We found that the wavelength of the spin wave was 200–300μm, and the group velocity was about 100km/s. A simulation based on the model was able to reproduce the experimental result almost exactly: see Figure 2(b).
According to our model, it is essential to optimize the shape of the pump light spot at the sample surface to control the direction of spin wave emission. Thus, we inserted a rectangular aperture into the front focal plane of the pump beam lens to make an elliptical spot shape on the sample surface (see Figure 1). When the major axis of the ellipse was aligned parallel or perpendicular to the applied magnetic field, the experiment and the simulation both showed a spin wave propagating perpendicular or parallel to the magnetic field, respectively (see Figure 3). In this way, we achieved directional control of the spin wave emission.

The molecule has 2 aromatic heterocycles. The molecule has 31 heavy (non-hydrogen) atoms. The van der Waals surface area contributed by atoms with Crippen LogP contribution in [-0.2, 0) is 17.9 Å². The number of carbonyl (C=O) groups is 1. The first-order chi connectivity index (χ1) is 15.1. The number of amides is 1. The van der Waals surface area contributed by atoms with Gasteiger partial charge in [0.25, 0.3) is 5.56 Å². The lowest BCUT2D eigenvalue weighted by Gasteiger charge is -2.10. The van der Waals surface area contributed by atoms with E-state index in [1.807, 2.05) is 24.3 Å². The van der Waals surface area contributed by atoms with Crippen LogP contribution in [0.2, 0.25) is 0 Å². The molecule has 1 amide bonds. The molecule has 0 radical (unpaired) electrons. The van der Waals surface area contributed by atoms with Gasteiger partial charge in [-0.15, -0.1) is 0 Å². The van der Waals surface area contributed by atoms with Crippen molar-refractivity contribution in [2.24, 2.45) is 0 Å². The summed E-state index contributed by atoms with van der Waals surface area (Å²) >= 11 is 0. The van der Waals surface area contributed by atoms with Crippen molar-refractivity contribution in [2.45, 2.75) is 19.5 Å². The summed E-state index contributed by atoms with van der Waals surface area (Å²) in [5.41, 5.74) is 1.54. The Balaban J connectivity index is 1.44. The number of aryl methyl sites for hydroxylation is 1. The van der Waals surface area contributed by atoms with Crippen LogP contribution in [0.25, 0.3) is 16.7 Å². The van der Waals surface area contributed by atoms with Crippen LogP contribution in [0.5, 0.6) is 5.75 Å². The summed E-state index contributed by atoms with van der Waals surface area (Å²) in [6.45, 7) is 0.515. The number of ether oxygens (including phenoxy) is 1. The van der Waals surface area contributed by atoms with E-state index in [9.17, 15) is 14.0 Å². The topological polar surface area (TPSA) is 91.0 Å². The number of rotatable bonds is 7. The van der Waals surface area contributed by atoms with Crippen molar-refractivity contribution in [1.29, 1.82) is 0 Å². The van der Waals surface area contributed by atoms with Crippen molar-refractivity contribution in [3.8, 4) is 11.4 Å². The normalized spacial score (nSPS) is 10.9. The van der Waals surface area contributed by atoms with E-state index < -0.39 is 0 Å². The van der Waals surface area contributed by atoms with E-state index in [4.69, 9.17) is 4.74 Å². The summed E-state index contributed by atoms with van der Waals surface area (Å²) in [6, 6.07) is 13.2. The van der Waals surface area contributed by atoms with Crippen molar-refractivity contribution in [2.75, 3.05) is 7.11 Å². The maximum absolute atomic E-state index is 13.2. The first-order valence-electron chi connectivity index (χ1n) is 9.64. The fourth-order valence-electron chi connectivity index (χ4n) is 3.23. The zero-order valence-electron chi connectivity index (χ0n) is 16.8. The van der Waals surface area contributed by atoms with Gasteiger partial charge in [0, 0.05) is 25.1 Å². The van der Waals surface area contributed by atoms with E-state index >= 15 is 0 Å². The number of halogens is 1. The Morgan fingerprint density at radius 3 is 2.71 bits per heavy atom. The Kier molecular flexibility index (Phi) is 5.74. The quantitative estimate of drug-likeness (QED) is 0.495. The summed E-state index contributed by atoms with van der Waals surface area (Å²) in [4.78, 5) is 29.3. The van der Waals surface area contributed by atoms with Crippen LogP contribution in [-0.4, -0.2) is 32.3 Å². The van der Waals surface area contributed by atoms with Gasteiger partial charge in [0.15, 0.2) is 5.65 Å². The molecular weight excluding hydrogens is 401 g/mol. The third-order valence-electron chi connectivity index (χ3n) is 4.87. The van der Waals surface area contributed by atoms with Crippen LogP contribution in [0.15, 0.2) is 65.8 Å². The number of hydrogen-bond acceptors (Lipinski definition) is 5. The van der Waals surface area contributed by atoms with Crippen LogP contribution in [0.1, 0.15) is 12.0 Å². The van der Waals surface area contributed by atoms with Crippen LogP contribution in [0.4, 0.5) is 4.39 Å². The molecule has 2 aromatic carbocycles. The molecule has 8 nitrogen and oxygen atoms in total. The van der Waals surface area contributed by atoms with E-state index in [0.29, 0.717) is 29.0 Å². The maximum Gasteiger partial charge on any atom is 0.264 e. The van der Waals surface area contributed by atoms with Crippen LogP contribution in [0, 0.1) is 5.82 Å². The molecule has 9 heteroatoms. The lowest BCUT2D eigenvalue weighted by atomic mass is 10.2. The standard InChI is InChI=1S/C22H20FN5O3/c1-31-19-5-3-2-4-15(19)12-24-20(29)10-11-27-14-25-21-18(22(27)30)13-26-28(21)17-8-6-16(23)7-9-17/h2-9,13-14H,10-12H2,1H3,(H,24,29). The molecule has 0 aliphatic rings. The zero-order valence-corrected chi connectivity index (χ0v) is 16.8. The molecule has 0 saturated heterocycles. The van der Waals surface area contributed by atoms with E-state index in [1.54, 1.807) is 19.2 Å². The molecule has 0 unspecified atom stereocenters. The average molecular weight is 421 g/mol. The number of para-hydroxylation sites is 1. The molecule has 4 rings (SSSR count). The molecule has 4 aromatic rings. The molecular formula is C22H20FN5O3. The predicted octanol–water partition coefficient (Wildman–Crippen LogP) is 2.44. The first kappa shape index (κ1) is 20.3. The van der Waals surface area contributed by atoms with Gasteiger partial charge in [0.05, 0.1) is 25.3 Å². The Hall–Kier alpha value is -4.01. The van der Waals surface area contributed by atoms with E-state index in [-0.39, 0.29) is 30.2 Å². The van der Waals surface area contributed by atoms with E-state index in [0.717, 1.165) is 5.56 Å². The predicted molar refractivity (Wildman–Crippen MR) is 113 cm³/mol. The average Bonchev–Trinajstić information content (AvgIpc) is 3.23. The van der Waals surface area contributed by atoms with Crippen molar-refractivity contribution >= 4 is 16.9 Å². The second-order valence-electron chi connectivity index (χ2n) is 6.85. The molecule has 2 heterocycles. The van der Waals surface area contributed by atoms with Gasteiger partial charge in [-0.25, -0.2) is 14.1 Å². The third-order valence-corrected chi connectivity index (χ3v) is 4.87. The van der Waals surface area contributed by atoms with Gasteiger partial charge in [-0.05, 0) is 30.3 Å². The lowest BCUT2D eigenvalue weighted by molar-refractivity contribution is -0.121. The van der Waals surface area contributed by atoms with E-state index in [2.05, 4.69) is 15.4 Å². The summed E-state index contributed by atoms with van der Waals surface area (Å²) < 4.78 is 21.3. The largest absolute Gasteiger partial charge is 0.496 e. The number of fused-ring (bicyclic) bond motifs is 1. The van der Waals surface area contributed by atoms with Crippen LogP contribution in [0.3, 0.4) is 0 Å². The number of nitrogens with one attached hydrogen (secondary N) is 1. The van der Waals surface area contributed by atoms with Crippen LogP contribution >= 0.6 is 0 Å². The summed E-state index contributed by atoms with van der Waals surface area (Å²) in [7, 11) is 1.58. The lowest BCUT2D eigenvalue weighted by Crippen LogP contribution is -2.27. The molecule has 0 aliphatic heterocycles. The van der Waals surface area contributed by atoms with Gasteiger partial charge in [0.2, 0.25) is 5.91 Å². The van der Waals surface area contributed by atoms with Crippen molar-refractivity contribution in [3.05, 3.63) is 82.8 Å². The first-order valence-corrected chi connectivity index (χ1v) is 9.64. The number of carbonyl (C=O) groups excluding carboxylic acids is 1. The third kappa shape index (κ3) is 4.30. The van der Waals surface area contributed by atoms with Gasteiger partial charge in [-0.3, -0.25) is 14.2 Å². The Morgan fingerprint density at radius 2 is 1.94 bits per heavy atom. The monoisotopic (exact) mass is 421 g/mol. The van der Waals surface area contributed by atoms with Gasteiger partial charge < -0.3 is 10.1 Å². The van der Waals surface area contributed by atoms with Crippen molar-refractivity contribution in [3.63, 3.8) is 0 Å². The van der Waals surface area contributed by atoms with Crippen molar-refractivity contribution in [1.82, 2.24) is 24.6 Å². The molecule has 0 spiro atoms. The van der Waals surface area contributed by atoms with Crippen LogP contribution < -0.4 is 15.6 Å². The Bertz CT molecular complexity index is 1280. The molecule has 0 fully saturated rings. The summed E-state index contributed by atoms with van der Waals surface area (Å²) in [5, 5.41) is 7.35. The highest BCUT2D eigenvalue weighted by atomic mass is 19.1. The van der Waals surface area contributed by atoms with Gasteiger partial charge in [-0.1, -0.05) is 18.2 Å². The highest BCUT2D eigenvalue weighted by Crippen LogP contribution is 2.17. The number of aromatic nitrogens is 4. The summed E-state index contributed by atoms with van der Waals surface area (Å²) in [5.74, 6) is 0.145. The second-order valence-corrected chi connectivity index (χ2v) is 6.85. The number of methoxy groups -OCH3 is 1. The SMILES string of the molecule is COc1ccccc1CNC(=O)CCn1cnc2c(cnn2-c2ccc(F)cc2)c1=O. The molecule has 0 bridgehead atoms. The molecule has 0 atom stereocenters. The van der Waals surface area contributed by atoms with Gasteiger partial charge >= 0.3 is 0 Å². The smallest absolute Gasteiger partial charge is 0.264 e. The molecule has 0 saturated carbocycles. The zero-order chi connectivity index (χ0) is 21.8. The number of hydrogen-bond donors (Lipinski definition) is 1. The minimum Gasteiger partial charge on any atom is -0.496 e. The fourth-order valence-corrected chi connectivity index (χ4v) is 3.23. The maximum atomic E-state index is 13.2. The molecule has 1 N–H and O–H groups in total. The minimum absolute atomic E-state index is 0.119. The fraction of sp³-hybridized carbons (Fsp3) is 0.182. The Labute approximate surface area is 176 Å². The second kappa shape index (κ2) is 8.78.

Figure 3. Amplitude maps of spin waves obtained by simulations. The longer side of the aperture was (a) parallel and (b) perpendicular to the magnetic field. The time delay was 1.5ns.
Recently, a spatio-temporal pulse shaper has been used to control lattice vibrational waves but not spin waves.11 In our technique, neither microwaves nor spin-polarized current are used at all; the spin wave is generated and directed only by the spatially shaped light pulse. We expect that our technique will allow much higher design flexibility in magnonics, and that this technique will pave the way for a new field of ‘opto-magnonics’ for manipulating spin waves with light spots of various shapes. We are now working on spatial light modulation using computer-generated holograms toward arbitrary tuning of the spin wave propagation.
The University of Tokyo
Takuya Satoh is an assistant professor at the University of Tokyo, Japan and is supported by the Japan Science and Technology Agency Precursory Research for Embryonic Science and Technology (JST-PRESTO) program.